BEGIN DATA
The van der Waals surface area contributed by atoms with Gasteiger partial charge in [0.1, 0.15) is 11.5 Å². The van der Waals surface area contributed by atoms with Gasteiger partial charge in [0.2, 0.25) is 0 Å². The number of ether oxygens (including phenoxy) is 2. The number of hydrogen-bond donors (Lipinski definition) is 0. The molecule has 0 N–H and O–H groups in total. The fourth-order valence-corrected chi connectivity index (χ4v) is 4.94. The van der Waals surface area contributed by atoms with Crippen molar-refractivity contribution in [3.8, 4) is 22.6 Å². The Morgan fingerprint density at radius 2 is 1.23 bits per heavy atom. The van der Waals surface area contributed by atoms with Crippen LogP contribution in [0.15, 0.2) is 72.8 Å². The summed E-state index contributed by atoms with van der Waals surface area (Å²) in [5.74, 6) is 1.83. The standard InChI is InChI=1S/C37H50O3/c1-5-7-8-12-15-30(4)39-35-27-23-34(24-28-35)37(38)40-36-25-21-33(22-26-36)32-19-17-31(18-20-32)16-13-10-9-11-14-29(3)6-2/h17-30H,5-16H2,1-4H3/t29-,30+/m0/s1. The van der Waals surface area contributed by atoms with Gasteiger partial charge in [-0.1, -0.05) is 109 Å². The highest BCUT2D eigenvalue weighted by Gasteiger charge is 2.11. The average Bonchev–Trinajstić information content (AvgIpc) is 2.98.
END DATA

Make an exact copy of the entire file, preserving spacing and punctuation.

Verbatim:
The van der Waals surface area contributed by atoms with Gasteiger partial charge in [0.1, 0.15) is 11.5 Å². The van der Waals surface area contributed by atoms with Gasteiger partial charge in [0.2, 0.25) is 0 Å². The number of ether oxygens (including phenoxy) is 2. The number of hydrogen-bond donors (Lipinski definition) is 0. The molecule has 0 N–H and O–H groups in total. The fourth-order valence-corrected chi connectivity index (χ4v) is 4.94. The van der Waals surface area contributed by atoms with Crippen molar-refractivity contribution in [3.8, 4) is 22.6 Å². The Morgan fingerprint density at radius 2 is 1.23 bits per heavy atom. The van der Waals surface area contributed by atoms with Crippen LogP contribution in [0.15, 0.2) is 72.8 Å². The summed E-state index contributed by atoms with van der Waals surface area (Å²) in [5.74, 6) is 1.83. The standard InChI is InChI=1S/C37H50O3/c1-5-7-8-12-15-30(4)39-35-27-23-34(24-28-35)37(38)40-36-25-21-33(22-26-36)32-19-17-31(18-20-32)16-13-10-9-11-14-29(3)6-2/h17-30H,5-16H2,1-4H3/t29-,30+/m0/s1. The van der Waals surface area contributed by atoms with Gasteiger partial charge in [-0.1, -0.05) is 109 Å². The highest BCUT2D eigenvalue weighted by Gasteiger charge is 2.11. The average Bonchev–Trinajstić information content (AvgIpc) is 2.98.